The less than (<) and greater than (>) symbols used in the table above are not part of the parameter as such and therefore do not appear in the final command. The process of defining the port means, for example, that if you decide to use port 40000 instead of 27017, it will look like this:

  mongo --port 40000  

Step 4: create a database

Once MongoDB and the client are up and running, you can focus on managing and editing data. However, first of all you need to create a database, otherwise the dataset (collections) and documents will be stored in the auto-generated test database. E l command use facilitates the creation of a database . If you want to create one with the name mydatabase , use the following command:

  use mibasededatos  

The use command also allows you to select an existing MongoDB database in case you want to use it for data processing . With the help of the short db command , you can identify which database is currently selected.

Step 5: create collection

The next step is to create your first collection or file folder for the different BSON documents , where, later, all the data will be saved. The basic syntax is this:

  db.createCollection(<name>, { options } )  

Thus, the command has both parameters: name (name of the file folder) and options (configuration options for collection). The options specify, for example, if the size of the files should be limited ( capped: true ) or if the number of bytes ( size: <number> ) or the number of documents ( max: <number> should be limited ) in a collection. A collection named myfiles folder , with a byte limit of 6,142,800 and a maximum of 10,000 documents would be created, for example, with the following command (the white space only serves to provide better clarity:

  db.createCollection ("micarpetadearchivos", { capped: true, size: 6142800, max: 10000 } )  

Step 6: add documents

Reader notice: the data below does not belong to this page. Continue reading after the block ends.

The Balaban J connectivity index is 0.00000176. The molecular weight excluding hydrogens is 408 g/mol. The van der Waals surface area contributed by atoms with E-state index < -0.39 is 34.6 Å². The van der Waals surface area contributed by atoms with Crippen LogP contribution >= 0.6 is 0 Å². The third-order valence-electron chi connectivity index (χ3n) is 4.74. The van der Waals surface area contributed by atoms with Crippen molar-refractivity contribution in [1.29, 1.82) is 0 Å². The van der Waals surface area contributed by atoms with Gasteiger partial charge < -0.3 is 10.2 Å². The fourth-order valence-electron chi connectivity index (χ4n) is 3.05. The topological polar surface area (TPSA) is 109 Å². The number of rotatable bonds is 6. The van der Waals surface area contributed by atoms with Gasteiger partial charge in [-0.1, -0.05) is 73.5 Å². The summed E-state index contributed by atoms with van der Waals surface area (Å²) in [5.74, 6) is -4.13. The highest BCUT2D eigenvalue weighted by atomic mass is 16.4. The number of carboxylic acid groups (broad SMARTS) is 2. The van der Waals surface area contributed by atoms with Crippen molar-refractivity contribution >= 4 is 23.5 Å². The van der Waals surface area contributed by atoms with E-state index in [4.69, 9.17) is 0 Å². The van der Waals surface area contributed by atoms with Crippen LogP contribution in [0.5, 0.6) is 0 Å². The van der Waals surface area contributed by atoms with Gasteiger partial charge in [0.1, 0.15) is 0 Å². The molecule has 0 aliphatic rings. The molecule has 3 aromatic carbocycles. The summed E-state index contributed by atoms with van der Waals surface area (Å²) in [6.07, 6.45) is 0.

Once the folder has been created, documents can be added to it. There are mainly three methods for this:

  • .insertOne ()

  • .insertMany ()

  • .insert ()

In this way it is possible to add just one document ( .insertOne ), some documents ( .insertMany ) or a large volume of documents ( .insert ). The following example shows a database entry with three simple pieces of information: name, age and occupation, which will be inserted into the folder created in the previous step.

  db.micarpetadearchivos.insertOne( { Nombre: "nombre", Edad: 28, Ocupación: "estudiante" } )  

Thus, both for this entry and for all future entries, MongoDB automatically generates a unique identifier for each collection.

Step 7: manage documents

In the final stage of our MongoDB tutorial we show the basic management process of the created documents. In order to make any change to a document, you must find it. This request is accomplished with the find command and can, if necessary, be rendered and filtered with the query filter ( query filters) and projection (specification of the results) parameters . For example, to access the document generated in the previous step, the following command is used:

  db.micarpetadearchivos.find( { Nombre: "nombre", Edad: 28 } )  

If you want to update this document, you can use the update function . To do this, choose the value you want to change, select an update operator and specify the new value. For example, to change the age of the previous case, you need the $ set operator :

  db.micarpetadearchivos.update( { Edad: 28 }, { $set: { Edad: 30 } } )  

To learn about other update operators , visit the English documentation on the official MongoDB website.

To remove the documents from a collection, use the remove command :

  db.micarpetadearchivos.remove ()  

The only way to delete individual documents or collections is by defining criteria such as file identification or other exact values ​​that allow MongoDB to determine what type of record it is. The more specific you are, the more exact the system will act when deleting files. For example, the command:

  db.micarpetadearchivos.remove ( { Edad: 28 } )  

removes all entries with the value 28 for the "Age" field. Using the justOne (1) parameter it is also possible to specify that you only want to remove one of the entries with that value:

  db.micarpetadearchivos.remove ( { Edad: 28 }, 1 )  

For more information on, for example, managing users, security settings, creating replicas, or distributing data across multiple systems, visit the official documentation at mongodb.com or the MongoDB tutorial at tutorialspoint.com.